Next Up, A Pole-Dancing Doll
If anyone was wondering if the world was doomed, here is your confirmation.
The scoop on this new plaything came from Gizmodo's Jesus Diaz, and features a somewhat grainy photo of a doll in a shiny dress hanging on a pole. A giant heart emblazoned with the word "Pole Dance" is at the top. The box promises "Style." "Interesting." "Music." "Flash." "Up and Down." "Go Round and Round." It might've said "Ewww," "Gross," "Criminal"," but in all likelihood the upstanding manufacturers ran out of room.
No mention is made of inserting money anywhere.
In an email message, Diaz told us today: "As far as I can tell, it's a real product. It didn't seem PhotoShopped to me. It feels more like the typical Chinese-made product you can only find in low cost stores."
We were unable to confirm the actual existence of this product. Google searches turn up nothing more than references to the Gizmodo item. So perhaps there is some hope for the planet.
Then again, maybe not.
In case you haven't noticed, pole-dancing has become mainstream. Miley Cyrus' recent performance on the Teen Choice Awards on August 10th generated a lot of controversy.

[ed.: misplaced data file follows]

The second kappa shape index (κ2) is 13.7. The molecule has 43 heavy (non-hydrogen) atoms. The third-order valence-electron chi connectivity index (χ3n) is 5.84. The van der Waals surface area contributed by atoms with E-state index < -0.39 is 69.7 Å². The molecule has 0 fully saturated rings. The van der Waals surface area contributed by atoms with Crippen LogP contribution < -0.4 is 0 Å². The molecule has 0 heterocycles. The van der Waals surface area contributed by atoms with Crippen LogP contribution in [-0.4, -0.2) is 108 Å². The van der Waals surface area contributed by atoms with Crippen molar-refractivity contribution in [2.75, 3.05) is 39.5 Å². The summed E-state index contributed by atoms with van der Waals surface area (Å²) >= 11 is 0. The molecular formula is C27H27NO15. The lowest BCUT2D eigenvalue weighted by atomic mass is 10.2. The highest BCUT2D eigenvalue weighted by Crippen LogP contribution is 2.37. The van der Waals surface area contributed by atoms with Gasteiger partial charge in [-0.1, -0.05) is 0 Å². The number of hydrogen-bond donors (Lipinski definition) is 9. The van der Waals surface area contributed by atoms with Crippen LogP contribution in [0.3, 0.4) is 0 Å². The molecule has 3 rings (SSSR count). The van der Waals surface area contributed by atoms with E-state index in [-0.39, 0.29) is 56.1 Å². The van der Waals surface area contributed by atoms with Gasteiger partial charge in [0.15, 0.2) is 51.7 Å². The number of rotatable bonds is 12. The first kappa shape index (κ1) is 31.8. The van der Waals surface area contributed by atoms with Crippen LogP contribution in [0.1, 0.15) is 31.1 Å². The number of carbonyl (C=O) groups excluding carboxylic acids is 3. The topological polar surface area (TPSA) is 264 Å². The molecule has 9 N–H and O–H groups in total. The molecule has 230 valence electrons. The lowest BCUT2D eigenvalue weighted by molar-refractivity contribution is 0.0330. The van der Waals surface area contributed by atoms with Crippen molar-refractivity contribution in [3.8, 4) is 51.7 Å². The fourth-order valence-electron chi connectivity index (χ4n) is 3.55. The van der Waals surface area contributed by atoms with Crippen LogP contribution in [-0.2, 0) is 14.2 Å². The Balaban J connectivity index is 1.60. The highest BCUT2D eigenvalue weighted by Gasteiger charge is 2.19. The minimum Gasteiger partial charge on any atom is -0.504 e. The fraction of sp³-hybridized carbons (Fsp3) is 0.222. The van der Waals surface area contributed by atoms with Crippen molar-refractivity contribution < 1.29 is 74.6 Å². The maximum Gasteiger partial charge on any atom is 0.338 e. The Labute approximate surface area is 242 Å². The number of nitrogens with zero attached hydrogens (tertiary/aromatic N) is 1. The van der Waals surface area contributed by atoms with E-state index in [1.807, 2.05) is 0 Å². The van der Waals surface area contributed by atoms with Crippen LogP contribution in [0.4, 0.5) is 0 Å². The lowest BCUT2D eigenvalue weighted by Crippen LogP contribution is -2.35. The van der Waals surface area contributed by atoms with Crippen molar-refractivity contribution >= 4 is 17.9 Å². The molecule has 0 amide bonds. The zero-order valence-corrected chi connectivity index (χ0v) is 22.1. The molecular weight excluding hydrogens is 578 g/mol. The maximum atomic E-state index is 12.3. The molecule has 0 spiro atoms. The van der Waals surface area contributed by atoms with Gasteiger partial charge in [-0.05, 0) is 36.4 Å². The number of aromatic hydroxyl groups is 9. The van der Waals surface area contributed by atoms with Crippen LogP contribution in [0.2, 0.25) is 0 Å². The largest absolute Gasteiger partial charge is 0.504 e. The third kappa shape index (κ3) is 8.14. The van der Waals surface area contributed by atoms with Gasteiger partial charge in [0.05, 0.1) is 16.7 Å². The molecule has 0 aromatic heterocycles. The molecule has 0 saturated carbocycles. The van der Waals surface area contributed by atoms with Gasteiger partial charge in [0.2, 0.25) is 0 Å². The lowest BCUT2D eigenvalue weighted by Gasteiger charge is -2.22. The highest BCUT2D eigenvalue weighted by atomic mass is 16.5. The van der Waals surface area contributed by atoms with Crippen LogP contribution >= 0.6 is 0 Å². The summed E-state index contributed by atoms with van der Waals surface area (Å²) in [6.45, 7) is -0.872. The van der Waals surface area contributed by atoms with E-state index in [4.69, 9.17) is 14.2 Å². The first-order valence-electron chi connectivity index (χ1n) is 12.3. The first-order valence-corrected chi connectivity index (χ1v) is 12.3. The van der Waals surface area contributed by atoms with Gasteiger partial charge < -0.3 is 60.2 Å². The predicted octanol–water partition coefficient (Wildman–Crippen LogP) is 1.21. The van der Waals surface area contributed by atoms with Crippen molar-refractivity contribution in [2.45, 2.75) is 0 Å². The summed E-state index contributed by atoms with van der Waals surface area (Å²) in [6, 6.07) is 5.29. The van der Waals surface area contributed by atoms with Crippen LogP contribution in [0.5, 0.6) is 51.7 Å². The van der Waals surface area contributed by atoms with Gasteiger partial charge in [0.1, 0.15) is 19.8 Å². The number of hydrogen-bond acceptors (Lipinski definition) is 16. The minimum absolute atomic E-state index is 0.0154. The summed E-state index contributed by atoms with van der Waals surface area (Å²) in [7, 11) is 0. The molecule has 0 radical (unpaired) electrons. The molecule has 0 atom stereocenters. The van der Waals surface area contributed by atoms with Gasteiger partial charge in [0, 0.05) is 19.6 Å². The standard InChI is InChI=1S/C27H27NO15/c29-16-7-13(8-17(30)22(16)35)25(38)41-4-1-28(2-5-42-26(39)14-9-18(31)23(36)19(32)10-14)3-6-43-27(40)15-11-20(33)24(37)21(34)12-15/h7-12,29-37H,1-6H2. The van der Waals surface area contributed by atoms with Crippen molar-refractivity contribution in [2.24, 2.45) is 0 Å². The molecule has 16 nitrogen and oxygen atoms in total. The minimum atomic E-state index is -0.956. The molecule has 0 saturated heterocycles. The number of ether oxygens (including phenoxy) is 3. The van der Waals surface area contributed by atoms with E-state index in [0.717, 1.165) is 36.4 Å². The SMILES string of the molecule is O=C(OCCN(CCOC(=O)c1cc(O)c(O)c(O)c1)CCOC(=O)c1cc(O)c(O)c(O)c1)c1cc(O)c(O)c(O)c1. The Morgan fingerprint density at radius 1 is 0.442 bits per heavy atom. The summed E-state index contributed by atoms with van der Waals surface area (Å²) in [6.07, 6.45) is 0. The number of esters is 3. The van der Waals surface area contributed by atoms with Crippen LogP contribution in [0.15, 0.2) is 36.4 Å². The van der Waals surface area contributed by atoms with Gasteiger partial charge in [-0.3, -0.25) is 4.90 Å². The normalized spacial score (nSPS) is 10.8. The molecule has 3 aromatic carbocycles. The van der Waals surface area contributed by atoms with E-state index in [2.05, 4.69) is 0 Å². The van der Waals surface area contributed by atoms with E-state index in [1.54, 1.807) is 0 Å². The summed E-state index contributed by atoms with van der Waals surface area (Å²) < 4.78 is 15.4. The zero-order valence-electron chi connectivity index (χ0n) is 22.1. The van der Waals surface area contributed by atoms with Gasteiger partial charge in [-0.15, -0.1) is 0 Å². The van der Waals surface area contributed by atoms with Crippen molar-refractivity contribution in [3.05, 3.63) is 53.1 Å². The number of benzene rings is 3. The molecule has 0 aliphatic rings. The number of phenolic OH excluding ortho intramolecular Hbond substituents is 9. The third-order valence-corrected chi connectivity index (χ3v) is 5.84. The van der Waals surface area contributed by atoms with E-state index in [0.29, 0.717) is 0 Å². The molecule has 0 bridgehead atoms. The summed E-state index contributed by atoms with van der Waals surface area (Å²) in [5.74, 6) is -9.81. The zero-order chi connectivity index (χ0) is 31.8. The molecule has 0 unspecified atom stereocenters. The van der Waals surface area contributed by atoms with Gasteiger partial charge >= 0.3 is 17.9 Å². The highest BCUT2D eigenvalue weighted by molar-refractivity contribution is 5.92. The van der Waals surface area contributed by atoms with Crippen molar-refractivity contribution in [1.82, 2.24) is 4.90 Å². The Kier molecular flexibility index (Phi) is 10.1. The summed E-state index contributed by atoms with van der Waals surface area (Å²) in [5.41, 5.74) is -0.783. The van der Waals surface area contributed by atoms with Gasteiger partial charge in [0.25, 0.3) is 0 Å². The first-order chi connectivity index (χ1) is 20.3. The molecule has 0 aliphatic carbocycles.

Then there is the video of Miley's younger sister Noah, who is 9, dancing around a pole with some friends during a Teen Choice Awards pre-show party. Maybe they should re-name it the Teen Bad Choices Awards.
Going back three years, there was an uproar over a real pole-dancing product that some felt was being marketed as a children's toy. In 2006, the Peekaboo Pole Dancing Kit was pulled from the toy section of a British store after a public outcry. The kit included fake money, a garter, instructional DVD and of course, a pole.
Even if the Pole Dance doll turns out to be fake, the real problem is how easy it is to believe that it's real. So when anyone says that the pole that Miley and Noah danced around was not a stripper pole, they're wrong.
Let's face it, stripping has become mainstream. Does this mean that little girls who catch a glimpse of the Cyrus sisters will grow up and pursue pole-dancing as a profession? Hopefully not. If kids always became what they pretended to be when they were young, we'd be a nation of astronauts, fairy princesses and super heroes.
That said, sexualizing childhood is bad news from the get go. Little girls should not be learning that doing a sexy dance is a way to entertain? (There will be time enough in college to learn such behavior.)
What do you think? Is this pole-dancing doll real?
Start by teaching him that it is safe to do so.